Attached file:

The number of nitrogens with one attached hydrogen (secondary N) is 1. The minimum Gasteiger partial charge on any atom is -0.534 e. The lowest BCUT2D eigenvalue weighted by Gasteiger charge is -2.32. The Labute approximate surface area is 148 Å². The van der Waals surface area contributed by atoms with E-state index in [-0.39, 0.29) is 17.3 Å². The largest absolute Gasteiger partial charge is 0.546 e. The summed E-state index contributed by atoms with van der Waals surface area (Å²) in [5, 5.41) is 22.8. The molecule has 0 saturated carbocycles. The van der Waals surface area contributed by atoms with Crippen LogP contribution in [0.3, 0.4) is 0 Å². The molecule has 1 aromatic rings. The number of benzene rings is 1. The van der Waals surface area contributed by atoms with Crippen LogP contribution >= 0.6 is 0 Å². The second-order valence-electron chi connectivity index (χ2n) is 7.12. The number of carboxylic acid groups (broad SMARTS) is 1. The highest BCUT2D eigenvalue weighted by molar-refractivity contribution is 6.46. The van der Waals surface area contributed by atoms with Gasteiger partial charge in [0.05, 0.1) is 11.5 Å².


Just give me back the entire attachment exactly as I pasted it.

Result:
The number of nitrogens with one attached hydrogen (secondary N) is 1. The minimum Gasteiger partial charge on any atom is -0.534 e. The lowest BCUT2D eigenvalue weighted by Gasteiger charge is -2.32. The Labute approximate surface area is 148 Å². The van der Waals surface area contributed by atoms with E-state index in [-0.39, 0.29) is 17.3 Å². The largest absolute Gasteiger partial charge is 0.546 e. The summed E-state index contributed by atoms with van der Waals surface area (Å²) in [5, 5.41) is 22.8. The molecule has 0 saturated carbocycles. The van der Waals surface area contributed by atoms with Crippen LogP contribution in [0.3, 0.4) is 0 Å². The molecule has 1 aromatic rings. The number of benzene rings is 1. The van der Waals surface area contributed by atoms with Crippen LogP contribution >= 0.6 is 0 Å². The second-order valence-electron chi connectivity index (χ2n) is 7.12. The number of carboxylic acid groups (broad SMARTS) is 1. The highest BCUT2D eigenvalue weighted by molar-refractivity contribution is 6.46. The van der Waals surface area contributed by atoms with Gasteiger partial charge in [0.05, 0.1) is 11.5 Å².